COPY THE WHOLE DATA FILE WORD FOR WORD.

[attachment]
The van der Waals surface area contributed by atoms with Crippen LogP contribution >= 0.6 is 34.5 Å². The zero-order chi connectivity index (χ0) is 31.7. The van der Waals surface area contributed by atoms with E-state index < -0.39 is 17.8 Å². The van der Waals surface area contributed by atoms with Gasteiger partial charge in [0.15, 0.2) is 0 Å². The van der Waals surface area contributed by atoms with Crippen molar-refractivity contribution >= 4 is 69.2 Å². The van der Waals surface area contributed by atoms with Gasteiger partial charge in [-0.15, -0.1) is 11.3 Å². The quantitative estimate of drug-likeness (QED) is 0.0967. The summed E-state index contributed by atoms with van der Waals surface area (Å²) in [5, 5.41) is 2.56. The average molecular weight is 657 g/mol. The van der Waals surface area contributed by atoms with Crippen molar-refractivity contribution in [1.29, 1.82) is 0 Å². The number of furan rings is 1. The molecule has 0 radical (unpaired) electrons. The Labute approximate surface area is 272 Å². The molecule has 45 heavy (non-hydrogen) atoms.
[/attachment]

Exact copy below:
The van der Waals surface area contributed by atoms with Crippen LogP contribution >= 0.6 is 34.5 Å². The zero-order chi connectivity index (χ0) is 31.7. The van der Waals surface area contributed by atoms with E-state index < -0.39 is 17.8 Å². The van der Waals surface area contributed by atoms with Gasteiger partial charge in [0.15, 0.2) is 0 Å². The van der Waals surface area contributed by atoms with Crippen molar-refractivity contribution >= 4 is 69.2 Å². The van der Waals surface area contributed by atoms with Gasteiger partial charge in [-0.15, -0.1) is 11.3 Å². The quantitative estimate of drug-likeness (QED) is 0.0967. The summed E-state index contributed by atoms with van der Waals surface area (Å²) in [5, 5.41) is 2.56. The average molecular weight is 657 g/mol. The van der Waals surface area contributed by atoms with Crippen molar-refractivity contribution in [1.29, 1.82) is 0 Å². The number of furan rings is 1. The molecule has 0 radical (unpaired) electrons. The Labute approximate surface area is 272 Å². The molecule has 45 heavy (non-hydrogen) atoms.